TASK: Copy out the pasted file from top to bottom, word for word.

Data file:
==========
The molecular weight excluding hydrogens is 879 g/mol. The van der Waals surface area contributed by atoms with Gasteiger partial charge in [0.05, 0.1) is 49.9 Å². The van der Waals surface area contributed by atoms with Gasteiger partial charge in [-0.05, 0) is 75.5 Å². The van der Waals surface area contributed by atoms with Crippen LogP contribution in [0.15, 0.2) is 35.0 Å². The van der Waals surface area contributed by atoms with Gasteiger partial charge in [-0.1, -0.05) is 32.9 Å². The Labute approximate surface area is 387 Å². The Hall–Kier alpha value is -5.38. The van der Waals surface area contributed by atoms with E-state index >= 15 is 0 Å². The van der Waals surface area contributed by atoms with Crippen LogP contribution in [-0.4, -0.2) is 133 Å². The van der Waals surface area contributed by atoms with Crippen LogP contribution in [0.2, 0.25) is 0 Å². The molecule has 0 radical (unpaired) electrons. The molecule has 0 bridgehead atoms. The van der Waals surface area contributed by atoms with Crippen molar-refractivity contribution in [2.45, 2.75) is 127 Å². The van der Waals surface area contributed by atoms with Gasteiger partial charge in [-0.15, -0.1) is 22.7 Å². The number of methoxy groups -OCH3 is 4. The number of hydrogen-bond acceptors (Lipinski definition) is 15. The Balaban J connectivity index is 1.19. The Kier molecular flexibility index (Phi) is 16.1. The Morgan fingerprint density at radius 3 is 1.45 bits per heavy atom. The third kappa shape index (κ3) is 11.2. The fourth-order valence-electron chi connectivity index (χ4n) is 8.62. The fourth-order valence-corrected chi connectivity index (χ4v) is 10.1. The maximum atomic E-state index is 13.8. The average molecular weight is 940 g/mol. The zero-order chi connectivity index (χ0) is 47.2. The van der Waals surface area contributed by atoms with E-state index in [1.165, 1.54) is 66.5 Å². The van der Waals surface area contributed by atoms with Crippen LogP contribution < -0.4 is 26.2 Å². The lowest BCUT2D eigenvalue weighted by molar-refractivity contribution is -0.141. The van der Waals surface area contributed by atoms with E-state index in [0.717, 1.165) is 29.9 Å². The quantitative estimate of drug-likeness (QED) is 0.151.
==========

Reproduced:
The molecular weight excluding hydrogens is 879 g/mol. The van der Waals surface area contributed by atoms with Gasteiger partial charge in [0.05, 0.1) is 49.9 Å². The van der Waals surface area contributed by atoms with Gasteiger partial charge in [-0.05, 0) is 75.5 Å². The van der Waals surface area contributed by atoms with Crippen LogP contribution in [0.15, 0.2) is 35.0 Å². The van der Waals surface area contributed by atoms with Gasteiger partial charge in [-0.1, -0.05) is 32.9 Å². The Labute approximate surface area is 387 Å². The Hall–Kier alpha value is -5.38. The van der Waals surface area contributed by atoms with E-state index >= 15 is 0 Å². The van der Waals surface area contributed by atoms with Crippen LogP contribution in [-0.4, -0.2) is 133 Å². The van der Waals surface area contributed by atoms with Crippen LogP contribution in [0.2, 0.25) is 0 Å². The molecule has 0 radical (unpaired) electrons. The molecule has 0 bridgehead atoms. The van der Waals surface area contributed by atoms with Crippen molar-refractivity contribution in [2.45, 2.75) is 127 Å². The van der Waals surface area contributed by atoms with Gasteiger partial charge in [-0.15, -0.1) is 22.7 Å². The number of methoxy groups -OCH3 is 4. The number of hydrogen-bond acceptors (Lipinski definition) is 15. The Balaban J connectivity index is 1.19. The Kier molecular flexibility index (Phi) is 16.1. The Morgan fingerprint density at radius 3 is 1.45 bits per heavy atom. The third kappa shape index (κ3) is 11.2. The fourth-order valence-electron chi connectivity index (χ4n) is 8.62. The fourth-order valence-corrected chi connectivity index (χ4v) is 10.1. The maximum atomic E-state index is 13.8. The average molecular weight is 940 g/mol. The zero-order chi connectivity index (χ0) is 47.2. The van der Waals surface area contributed by atoms with E-state index in [1.165, 1.54) is 66.5 Å². The van der Waals surface area contributed by atoms with Crippen LogP contribution < -0.4 is 26.2 Å². The lowest BCUT2D eigenvalue weighted by molar-refractivity contribution is -0.141. The van der Waals surface area contributed by atoms with E-state index in [0.717, 1.165) is 29.9 Å². The quantitative estimate of drug-likeness (QED) is 0.151.